Vietnam emerging as strong alternative to traditional outsourcing markets

Visual from FPT Software website

Driven by lower costs and an explosion of technology startups, Vietnam has surpassed India and China, to emerge as one of the top Asian locations for global outsourcing sector.

Leading the trend is Vietnam’s based FPT Software, which is one of the top 100 global outsourcing provider. In 2014 alone, the company won a deal with the US-based satellite broadcaster DirecTV, ahead of Indian competitors. It was the first Vietnamese company to acquire an European tech firm, RWE IT Slovakia.

Many Japan based clients have shifted to FPT Software for offshore services instead of Indian or Chinese firms. In fact, the growth in new markets has helped FPT Software achieve a revenue of VND2.9 trillion ($134.9 million) in 2014, increasing some 35 per cent compared to a year earlier.

Also Read: Startup Review 2014: Vietnam tech firms find success, expand overseas

Along with FPT Software, a spate of other Vietnam based firms have emerged as offshore service providers to the international corporations. These include, Lac Viet Computing Corp – which serves foreign banks for cloud and mobile service, TMA SolutionsTinh Van Group, and Logigear Vietnam.

The contribution of these tech firms has helped Vietnam climb by four ranks over 2014, to become the world’s leading outsourcing market in early 2015, as compiled by real estate advisor Cushman & Wakefield.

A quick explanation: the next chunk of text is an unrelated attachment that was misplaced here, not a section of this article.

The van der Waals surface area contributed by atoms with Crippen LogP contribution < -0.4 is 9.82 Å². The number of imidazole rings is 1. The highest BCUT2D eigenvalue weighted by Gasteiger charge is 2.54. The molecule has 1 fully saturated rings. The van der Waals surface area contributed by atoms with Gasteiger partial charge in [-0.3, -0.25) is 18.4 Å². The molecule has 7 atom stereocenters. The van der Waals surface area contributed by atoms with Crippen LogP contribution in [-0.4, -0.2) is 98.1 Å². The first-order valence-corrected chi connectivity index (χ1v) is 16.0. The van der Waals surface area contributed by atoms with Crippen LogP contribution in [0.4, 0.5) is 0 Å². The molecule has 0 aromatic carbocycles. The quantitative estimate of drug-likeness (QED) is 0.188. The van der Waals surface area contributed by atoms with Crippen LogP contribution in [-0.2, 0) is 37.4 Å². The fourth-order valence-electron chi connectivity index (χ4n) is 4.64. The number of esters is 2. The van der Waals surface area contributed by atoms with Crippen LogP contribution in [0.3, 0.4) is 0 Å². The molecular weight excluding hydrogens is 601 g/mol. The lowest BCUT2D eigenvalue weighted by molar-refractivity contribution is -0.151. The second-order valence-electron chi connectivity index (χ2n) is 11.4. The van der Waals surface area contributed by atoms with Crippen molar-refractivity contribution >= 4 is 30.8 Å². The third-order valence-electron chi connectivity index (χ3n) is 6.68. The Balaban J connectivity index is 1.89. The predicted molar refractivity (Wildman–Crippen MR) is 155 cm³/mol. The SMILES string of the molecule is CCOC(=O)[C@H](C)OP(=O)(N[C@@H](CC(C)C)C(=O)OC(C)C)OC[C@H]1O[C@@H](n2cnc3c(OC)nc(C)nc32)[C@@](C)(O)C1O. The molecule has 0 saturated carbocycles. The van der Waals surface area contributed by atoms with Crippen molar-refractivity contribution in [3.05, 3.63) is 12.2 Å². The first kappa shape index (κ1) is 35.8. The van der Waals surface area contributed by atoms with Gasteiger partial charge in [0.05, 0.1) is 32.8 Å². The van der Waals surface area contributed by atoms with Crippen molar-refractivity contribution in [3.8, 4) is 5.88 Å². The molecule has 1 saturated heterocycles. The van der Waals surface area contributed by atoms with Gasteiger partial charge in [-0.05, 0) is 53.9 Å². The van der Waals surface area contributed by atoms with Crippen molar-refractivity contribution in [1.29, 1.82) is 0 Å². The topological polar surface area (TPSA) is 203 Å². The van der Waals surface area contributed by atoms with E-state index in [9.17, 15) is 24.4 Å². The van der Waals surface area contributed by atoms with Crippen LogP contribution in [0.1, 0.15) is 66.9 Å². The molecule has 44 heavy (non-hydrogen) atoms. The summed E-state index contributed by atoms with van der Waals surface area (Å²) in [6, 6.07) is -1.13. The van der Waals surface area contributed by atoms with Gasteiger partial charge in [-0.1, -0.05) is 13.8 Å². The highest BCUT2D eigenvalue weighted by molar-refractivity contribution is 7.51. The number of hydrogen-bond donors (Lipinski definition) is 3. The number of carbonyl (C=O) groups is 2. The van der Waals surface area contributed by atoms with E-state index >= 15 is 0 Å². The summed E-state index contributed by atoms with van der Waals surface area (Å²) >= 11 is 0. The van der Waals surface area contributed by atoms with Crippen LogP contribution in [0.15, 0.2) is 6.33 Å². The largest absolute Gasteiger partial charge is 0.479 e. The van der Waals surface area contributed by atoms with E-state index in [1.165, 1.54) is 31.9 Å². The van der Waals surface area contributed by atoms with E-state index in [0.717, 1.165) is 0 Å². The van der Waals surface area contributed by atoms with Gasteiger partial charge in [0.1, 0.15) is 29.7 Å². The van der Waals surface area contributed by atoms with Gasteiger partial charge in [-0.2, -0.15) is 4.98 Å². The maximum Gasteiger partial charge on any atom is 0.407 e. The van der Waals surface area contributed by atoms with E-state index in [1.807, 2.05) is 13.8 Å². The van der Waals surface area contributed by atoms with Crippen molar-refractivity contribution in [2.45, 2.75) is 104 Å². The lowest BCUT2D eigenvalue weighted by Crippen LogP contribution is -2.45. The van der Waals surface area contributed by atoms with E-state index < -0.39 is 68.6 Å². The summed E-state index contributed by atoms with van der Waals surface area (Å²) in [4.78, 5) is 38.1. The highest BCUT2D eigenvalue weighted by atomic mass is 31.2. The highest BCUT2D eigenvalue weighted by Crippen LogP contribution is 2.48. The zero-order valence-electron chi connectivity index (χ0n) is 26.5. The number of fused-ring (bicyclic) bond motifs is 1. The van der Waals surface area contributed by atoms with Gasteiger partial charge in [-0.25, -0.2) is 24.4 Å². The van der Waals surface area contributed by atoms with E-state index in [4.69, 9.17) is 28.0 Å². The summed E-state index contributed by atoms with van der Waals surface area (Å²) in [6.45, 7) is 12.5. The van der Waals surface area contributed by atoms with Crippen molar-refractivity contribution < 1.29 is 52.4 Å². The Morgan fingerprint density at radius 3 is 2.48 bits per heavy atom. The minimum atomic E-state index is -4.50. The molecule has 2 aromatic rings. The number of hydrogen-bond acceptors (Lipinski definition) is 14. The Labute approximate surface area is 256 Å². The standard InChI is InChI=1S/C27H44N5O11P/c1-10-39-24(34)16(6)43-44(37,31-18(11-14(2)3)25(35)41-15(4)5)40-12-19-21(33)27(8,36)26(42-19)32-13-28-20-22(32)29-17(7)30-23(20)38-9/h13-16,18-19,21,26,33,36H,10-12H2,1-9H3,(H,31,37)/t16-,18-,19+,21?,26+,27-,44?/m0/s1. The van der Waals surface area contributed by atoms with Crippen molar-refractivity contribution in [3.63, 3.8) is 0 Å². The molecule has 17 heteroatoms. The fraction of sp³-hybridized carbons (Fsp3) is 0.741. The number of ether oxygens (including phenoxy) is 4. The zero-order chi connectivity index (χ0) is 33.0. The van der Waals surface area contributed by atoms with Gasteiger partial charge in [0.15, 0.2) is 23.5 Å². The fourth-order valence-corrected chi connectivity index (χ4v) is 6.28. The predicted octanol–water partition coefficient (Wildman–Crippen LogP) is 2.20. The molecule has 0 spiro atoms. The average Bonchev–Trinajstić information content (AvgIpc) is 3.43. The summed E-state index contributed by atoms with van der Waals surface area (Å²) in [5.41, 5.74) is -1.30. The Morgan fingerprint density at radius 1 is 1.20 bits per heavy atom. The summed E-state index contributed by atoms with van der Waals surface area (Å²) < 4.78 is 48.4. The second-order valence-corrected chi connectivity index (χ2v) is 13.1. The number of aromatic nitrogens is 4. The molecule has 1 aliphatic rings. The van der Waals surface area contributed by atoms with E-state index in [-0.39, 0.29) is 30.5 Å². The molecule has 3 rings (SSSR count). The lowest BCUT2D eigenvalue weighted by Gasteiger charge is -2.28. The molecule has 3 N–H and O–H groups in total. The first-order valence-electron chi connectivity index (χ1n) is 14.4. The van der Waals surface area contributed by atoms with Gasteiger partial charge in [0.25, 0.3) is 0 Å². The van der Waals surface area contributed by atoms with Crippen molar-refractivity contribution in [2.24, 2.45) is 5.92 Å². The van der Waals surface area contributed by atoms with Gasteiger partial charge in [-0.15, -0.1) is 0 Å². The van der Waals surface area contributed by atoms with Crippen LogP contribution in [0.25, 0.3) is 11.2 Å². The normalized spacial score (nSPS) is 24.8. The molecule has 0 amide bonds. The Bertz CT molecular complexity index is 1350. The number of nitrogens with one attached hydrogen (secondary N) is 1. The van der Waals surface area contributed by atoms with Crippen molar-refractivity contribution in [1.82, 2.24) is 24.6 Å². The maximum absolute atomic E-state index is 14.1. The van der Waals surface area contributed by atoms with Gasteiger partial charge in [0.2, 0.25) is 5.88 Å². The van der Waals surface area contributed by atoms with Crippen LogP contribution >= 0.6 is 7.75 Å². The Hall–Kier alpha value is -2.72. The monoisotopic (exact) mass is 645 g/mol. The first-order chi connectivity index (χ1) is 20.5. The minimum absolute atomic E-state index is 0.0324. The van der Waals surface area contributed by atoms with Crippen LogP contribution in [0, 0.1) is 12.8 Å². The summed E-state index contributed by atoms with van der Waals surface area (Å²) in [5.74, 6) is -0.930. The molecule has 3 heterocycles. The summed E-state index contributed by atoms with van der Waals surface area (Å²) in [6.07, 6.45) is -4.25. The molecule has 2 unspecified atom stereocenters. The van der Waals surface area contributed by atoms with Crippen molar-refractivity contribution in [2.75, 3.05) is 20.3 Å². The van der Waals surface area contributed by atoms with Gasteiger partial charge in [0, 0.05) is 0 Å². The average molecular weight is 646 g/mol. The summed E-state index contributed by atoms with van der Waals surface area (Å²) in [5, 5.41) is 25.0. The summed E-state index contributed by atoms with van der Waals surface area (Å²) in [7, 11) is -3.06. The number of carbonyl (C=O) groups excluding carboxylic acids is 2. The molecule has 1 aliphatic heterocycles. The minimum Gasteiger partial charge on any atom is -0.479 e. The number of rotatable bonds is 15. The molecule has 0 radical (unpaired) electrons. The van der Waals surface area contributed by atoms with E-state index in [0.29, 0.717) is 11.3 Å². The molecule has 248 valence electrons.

From a report by Cushman & Wakefiled
From the Business Process Outsourcing (BPO) & Shared Service Location Index 2015 by Cushman & Wakefield

 

According to the agency, the Vietnamese government has succeeded in retaining a low cost, lower risk market, while significantly improving income, per capita. A series of educational measures and incentives have also been applied to promote the technology sector.

In addition, Vietnam is exceptionally attractive due to competitively low salary of the technically skilled workforce.”While not the cheapest outsourcing destination, Vietnam is still very competitive when compared to other global locations, especially, as wage rises in India and China. This is what contributed to it surging up the rankings, to take first place in 2015,” commented Richard Middleton, Cushman & Wakefield’s head of occupier services for Asia Pacific, Middle East and Africa.

However, India remains the world’s largest BPO destination by market size.

According to research and consulting firm Tholons, Vietnam is the chosen destination for more than 1,000 software companies from around the world.

It is Japan’s second largest software outsourcing partner. Last month, tens of Japanese firms in the digital content industry came to seek Vietnamese companies for partnership, as they said that Vietnam’s IT businesses offered them the best choice mixed with low costs and skillful workers.

Also read: Japanese cos seek Vietnamese digital content partners

Several years ago, when UK based outsourcing service provider Harvey Nash chose Vietnam for developing its software business, it was hardly the most obvious option. While India, Philippines or South Africa had quickly joined the business process outsourcing (BPO) market, Vietnam was still working with boosting exports of shoes, garments and bikes.